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Old Governor’s Mansion

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Territorial Governor’s Mansion; Gubernatorial Mansion; Old Capitol and Grounds
1864, Samuel Blair; 1899–1903 remodel, Joseph Dougherty; 1927–1930 restoration; 1963–1980, structural restoration. 415 W. Gurley St.
  • (Photograph by Heather McMahon)

When Congress established the Territory of Arizona on February 24, 1863, a delegation led by John Nobel Goodwin, the first territorial governor, settled on the present site of central Prescott as the new territorial capital. One of the first edifices built was a log house that served as the governor’s residence and office as well as the chamber for the territorial legislature. The Old Governor’s Mansion, as it is now called, was completed in 1864 and is considered the oldest building in situ associated with the founding of the Arizona Territory.

On a parcel along the main thoroughfare, two blocks west from the present Courthouse Plaza, Samuel Blair directed laborers (Hatz and Raible) in the construction of the two-story, two-bay, rectangular building. Blair bid $6,000 for the project but he underestimated the cost of transporting materials to the sparsely populated territory and claimed a $1,500 debt once the building was completed. The eight-room residence was constructed of rough-hewn, squared logs chinked with mud, and the building featured a gabled roof with no dormers, a central chimney, and a small porch that projected over the main entrance on the east elevation. The original fenestration consisted of mere gun ports and peep holes, but eventually these were enlarged and replaced by double-hung windows with six-over-six lights. By 1865, wood planking was laid over the cabin’s dirt floors and one room was paneled with painted wood boards. Before 1870, a one-story kitchen addition with a transverse gable roof was built on the house’s southwest corner, creating an L-shaped floorplan. Sometime later, a similar-sized room was added to the northwest corner, creating a U-shaped plan.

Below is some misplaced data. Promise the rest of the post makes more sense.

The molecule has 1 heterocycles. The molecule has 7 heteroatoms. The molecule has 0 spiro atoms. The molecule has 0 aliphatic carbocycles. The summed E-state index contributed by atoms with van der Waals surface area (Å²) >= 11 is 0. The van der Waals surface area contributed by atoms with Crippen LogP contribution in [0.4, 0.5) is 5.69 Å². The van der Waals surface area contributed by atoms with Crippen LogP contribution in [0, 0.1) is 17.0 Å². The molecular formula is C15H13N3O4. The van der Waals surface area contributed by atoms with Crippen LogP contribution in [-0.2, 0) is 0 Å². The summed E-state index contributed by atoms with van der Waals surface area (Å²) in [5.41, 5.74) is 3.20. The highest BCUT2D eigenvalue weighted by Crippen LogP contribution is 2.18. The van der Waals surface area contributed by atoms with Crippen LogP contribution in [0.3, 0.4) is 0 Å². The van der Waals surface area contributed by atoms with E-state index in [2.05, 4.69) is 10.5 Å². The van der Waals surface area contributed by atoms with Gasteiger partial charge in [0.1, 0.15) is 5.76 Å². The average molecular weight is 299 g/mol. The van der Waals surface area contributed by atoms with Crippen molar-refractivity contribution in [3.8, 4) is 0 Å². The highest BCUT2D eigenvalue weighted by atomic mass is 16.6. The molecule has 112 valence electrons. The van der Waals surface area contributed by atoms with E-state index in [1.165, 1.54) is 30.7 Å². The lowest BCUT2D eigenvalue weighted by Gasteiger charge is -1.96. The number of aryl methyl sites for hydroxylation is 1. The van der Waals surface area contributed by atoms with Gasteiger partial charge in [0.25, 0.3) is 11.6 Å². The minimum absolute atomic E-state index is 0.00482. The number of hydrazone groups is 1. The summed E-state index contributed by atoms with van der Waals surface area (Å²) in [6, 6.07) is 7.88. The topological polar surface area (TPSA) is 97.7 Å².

The territorial capital was moved to Tucson between 1867 and 1877, relocated to Prescott once again, then finally settled in Phoenix in 1889. After its brief tenure as capitol, the Old Governor’s Mansion passed through various hands, including the McCormick family, Henry Fleury, and Chief Justice C.G.W. French. For a time, it served as the Congregational Church of Prescott. In 1899, Joseph Dougherty purchased the property and extensively remodeled it through 1903. First, he enclosed the courtyard on the west elevation, returning the floorplan to a rectangle. On the exterior, he concealed the logs with clapboard siding; installed larger, double-hung windows with one-over-one lights; added a sleeping porch on the north end; and created a dormer room with two double-hung windows above the main entrance on the east elevation. Most significantly, Dougherty enlarged the small entry porch to extend across the full width of the facade and the north elevation, creating a curved veranda with a flat roof and balustrade supported by ribbed columns. By the end of his renovations, Dougherty had updated the frontier log cabin into a Late Victorian–era residence that shared architectural elements (and a deep horizontal emphasis) with contemporary Arts and Crafts bungalows.